2013 - ISODP 2013 Congress
Oral Presentation 3 on DCD Programs 1
41.5 - The differences between donors after cardiac death and donors after brain death in 22 Victorian hospitals
Presenter: Hugh, Stephens, Melbourne, Australia
Authors: Hugh Stephens, David Pilcher, Helen Opdam, Gregory Snell, Jeffrey Rosenfeld
The differences between donors after cardiac death and donors after brain death in 22 Victorian hospitals
Hugh Stephens1, David Pilcher2, Helen Opdam3, Gregory Snell4, Jeffrey Rosenfeld5
1MBBS/PhD Candidate, Monash University / The Alfred Hospital, Melbourne, Australia, 2Department of Intensive Care, Alfred Hospital, Melbourne, Australia, 3DonateLife Victoria, Melbourne, Australia, 4AIRmed Lung Transplant Service, Alfred Hospital, Melbourne, Australia, 5Department of Surgery, Alfred Hospital, Melbourne, Australia
Background & Aim
Since 2008, donation after cardiac death (DCD) programs across Australia have been increasing the donor pool by providing an alternative pathway to donation after brain death (DBD) . As yet, little research has been conducted comparing the characteristics of these two donor types.
We analysed data from the DonateLife Audit database for 22 Victorian hospitals from 1 January 2010 through 30 June 2012 (n=18,949 deaths) to compare characteristics between donor types using ANOVA testing.
140 DBD and 51 DCD successful donors' data was analysed. There was no significant difference in the proportion of donors that were DCD compared to DBD across the 3 years studied (p=0.85). No significant difference was found in age (p=0.20), location of death (p=0.24), or patient and family wishes (p=0.88, p=0.16 respectively). More DCD donors were male (75% vs 54%, p=0.01). DCD donors were less likely to die from a neurological cause of death (p<0.01, although both DBD and DCD donors more commonly died of neurological causes), although for those with neurological causes of death, there was no significant difference between groups (p=0.16). DBD donors more commonly met the DonateLife trigger criteria on admission to the emergency department (32% vs 8%, p<0.01). While more DCD donors came from tertiary centres (where DCD is facilitated) compared to metropolitan, pediatric, private or regional hospitals, the difference was not significant (p=0.07).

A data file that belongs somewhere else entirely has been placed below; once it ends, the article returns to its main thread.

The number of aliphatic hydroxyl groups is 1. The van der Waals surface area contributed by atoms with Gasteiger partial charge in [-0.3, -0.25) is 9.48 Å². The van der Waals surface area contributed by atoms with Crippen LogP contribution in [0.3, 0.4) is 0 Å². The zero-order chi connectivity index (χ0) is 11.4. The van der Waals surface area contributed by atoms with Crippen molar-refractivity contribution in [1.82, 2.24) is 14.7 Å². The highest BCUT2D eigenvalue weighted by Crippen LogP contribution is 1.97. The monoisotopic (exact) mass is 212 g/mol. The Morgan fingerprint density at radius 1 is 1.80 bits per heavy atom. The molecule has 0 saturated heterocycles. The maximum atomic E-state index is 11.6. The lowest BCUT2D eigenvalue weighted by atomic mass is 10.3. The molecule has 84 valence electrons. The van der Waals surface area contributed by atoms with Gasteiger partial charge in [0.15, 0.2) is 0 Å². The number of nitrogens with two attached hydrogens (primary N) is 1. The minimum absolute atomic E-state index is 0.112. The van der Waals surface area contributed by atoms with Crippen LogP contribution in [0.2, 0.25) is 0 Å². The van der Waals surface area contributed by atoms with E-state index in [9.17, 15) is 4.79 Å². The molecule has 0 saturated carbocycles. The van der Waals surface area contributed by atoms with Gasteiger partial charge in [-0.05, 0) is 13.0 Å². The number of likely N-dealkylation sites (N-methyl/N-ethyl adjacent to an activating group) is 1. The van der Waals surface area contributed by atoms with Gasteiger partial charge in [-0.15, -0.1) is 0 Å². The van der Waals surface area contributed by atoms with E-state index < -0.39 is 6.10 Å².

DCD donors appear to have different characteristics to DBD donors, particularly regarding cause of death, meeting trigger criteria in emergency departments and being male.
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